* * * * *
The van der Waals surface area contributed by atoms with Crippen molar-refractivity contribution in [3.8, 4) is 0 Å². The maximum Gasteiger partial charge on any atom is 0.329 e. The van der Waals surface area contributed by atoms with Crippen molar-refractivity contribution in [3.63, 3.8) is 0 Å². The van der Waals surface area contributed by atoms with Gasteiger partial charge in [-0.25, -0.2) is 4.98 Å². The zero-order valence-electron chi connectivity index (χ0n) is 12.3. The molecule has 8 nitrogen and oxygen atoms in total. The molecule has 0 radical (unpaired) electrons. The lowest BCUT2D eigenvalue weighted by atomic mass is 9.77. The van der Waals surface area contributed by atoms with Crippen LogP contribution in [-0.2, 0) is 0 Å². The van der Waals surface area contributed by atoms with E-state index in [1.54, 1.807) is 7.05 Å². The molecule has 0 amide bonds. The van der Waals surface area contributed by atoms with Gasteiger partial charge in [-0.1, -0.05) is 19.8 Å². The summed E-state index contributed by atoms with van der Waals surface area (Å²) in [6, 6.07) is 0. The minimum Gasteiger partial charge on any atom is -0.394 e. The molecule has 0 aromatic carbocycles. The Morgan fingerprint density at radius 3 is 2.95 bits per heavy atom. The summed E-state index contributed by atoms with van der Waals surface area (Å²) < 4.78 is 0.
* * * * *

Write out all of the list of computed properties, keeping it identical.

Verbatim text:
The van der Waals surface area contributed by atoms with Crippen molar-refractivity contribution in [3.8, 4) is 0 Å². The maximum Gasteiger partial charge on any atom is 0.329 e. The van der Waals surface area contributed by atoms with Crippen molar-refractivity contribution in [3.63, 3.8) is 0 Å². The van der Waals surface area contributed by atoms with Gasteiger partial charge in [-0.25, -0.2) is 4.98 Å². The zero-order valence-electron chi connectivity index (χ0n) is 12.3. The molecule has 8 nitrogen and oxygen atoms in total. The molecule has 0 radical (unpaired) electrons. The lowest BCUT2D eigenvalue weighted by atomic mass is 9.77. The van der Waals surface area contributed by atoms with Crippen LogP contribution in [-0.2, 0) is 0 Å². The van der Waals surface area contributed by atoms with E-state index in [1.54, 1.807) is 7.05 Å². The molecule has 0 amide bonds. The van der Waals surface area contributed by atoms with Gasteiger partial charge in [-0.1, -0.05) is 19.8 Å². The summed E-state index contributed by atoms with van der Waals surface area (Å²) in [6, 6.07) is 0. The minimum Gasteiger partial charge on any atom is -0.394 e. The molecule has 0 aromatic carbocycles. The Morgan fingerprint density at radius 3 is 2.95 bits per heavy atom. The summed E-state index contributed by atoms with van der Waals surface area (Å²) < 4.78 is 0.